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Telling children their levels

Discussion in 'Primary' started by *Daisie*, Jan 28, 2012.

  1. *Daisie*

    *Daisie* New commenter

    Hi.

    I teach year 4. This year, I have decided to give children writing targets on bookmarks, rather than stuck in books, so that they can be used if they are doing writing in a different book or in a different subject. The children have decorated their own bookmarks and they are really enthusiastic about using them.
    Our new head commented that the targets we are giving children aren't levelled targets. I argued that they are, as I generally pick up on one or two things off the Ros Wilson criteria. However, I really don't believe in telling children in Year 3 and 4 that they are a particular level. Our head says that I may not agree with it but when ofsted come in they will ask children what their levels are.
    I want them to love writing and to know how they can make their writing better. I really think they're too young to have to worry about levels.
    I've been looking on the internet for some research on when and if it's right to be telling children their NC levels so that I have something to back up my argument, but I can't find anything.
    Does anyone know of anything that might be of use? Do you think it's right to tell children levels in LKS2?
    Thanks for your help
     
  2. Are you saying you want to do something right rather than what Ofsted want? You deserve a medal.
     
  3. Yes, this is very much how it works in my classroom too. The children have ownership of their learning and know what to do to progress. I think it's really unfair to keep this knowledge from them. It shouldn't be something we try and keep from them, but something that is fully open and shared.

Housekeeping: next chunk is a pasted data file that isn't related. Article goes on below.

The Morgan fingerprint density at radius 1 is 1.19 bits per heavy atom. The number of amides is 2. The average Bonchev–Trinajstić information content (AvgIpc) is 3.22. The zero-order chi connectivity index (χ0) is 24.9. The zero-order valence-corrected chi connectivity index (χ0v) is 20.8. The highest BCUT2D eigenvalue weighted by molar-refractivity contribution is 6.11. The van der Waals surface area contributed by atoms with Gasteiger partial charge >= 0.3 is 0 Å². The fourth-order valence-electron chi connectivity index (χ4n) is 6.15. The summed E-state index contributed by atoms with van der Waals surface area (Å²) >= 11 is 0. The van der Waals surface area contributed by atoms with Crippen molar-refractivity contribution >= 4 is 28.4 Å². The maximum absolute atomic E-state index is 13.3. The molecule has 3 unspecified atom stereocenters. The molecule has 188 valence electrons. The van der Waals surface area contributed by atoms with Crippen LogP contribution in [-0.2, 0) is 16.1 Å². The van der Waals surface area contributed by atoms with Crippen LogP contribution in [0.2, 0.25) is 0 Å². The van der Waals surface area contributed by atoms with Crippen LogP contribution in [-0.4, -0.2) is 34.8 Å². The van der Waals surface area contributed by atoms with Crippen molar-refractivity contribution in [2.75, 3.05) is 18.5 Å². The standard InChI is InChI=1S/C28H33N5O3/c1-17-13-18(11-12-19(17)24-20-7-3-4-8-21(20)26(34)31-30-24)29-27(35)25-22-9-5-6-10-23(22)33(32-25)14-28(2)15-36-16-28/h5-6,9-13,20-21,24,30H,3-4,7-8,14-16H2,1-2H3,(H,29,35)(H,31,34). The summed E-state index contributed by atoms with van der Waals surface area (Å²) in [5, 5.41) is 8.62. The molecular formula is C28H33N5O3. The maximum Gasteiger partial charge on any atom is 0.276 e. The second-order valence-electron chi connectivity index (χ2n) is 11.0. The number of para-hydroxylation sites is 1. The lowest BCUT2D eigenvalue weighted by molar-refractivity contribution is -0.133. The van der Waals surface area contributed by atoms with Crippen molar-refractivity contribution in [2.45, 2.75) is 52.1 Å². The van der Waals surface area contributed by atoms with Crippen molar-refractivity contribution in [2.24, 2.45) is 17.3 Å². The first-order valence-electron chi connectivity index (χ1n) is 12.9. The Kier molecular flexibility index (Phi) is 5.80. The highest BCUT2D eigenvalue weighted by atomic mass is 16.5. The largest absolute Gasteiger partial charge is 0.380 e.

I don't believe a love of learning, and knowledge of levelling are mutually exclusive. My class are extremely enthusiastic and enjoy their learning. They do though, particularly 'pull out the stops' for a piece of work they know will be levelled.
     
  4. greta444

    greta444 New commenter

    I give levels to year 5 and 6. They love to know and this encourages most of them to move onto the next stage. When I had year 3, I gave them their levels too. How would you know how to progress if you didn't know where you were starting from?
     
  5. What a load of TWADDLE! I think that you need to be LABELLED. You've been sucked in, well and truly. I'm sick and tired of labelling and levels and sub levels. YES, kids do need to know the next step, but to be told that you are making fantastic progress yet still below the National Average is SICK. We are killing education and what it should be about.
    It is all about the LOVE of maths, the LOVE of reading, the LOVE of writing, the pleasure and discovery of the Arts.
    Hope you've been labelled recently. SATISFACTORY?
     
  6. greta444

    greta444 New commenter

    Oh dear! Had a bad day?
    I don't mind being labelled. And by the way, always better than satisfactory, in part due to children knowing their levels!